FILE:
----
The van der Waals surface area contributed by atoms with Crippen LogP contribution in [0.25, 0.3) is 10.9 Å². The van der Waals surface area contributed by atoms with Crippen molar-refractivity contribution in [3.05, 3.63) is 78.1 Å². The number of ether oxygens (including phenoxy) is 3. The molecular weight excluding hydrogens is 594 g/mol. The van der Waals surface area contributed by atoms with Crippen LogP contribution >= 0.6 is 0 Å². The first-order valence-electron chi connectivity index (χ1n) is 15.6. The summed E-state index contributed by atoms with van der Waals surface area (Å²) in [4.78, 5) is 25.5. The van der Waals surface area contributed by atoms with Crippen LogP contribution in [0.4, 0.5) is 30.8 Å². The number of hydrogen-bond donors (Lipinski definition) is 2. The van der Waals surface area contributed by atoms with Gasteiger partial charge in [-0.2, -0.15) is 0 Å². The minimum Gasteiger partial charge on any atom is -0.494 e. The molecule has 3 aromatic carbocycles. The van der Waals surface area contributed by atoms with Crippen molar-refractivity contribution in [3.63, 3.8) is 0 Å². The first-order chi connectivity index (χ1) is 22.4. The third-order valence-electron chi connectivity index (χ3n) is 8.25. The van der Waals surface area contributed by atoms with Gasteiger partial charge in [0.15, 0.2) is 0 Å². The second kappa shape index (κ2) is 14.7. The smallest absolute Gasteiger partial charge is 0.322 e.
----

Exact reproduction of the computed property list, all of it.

The van der Waals surface area contributed by atoms with Crippen LogP contribution in [0.25, 0.3) is 10.9 Å². The van der Waals surface area contributed by atoms with Crippen molar-refractivity contribution in [3.05, 3.63) is 78.1 Å². The number of ether oxygens (including phenoxy) is 3. The molecular weight excluding hydrogens is 594 g/mol. The van der Waals surface area contributed by atoms with Crippen LogP contribution >= 0.6 is 0 Å². The first-order valence-electron chi connectivity index (χ1n) is 15.6. The summed E-state index contributed by atoms with van der Waals surface area (Å²) in [4.78, 5) is 25.5. The van der Waals surface area contributed by atoms with Crippen LogP contribution in [0.4, 0.5) is 30.8 Å². The number of hydrogen-bond donors (Lipinski definition) is 2. The van der Waals surface area contributed by atoms with Gasteiger partial charge in [-0.2, -0.15) is 0 Å². The minimum Gasteiger partial charge on any atom is -0.494 e. The molecule has 3 aromatic carbocycles. The van der Waals surface area contributed by atoms with Crippen molar-refractivity contribution in [3.63, 3.8) is 0 Å². The first-order chi connectivity index (χ1) is 22.4. The third-order valence-electron chi connectivity index (χ3n) is 8.25. The van der Waals surface area contributed by atoms with Gasteiger partial charge in [0.15, 0.2) is 0 Å². The second kappa shape index (κ2) is 14.7. The smallest absolute Gasteiger partial charge is 0.322 e.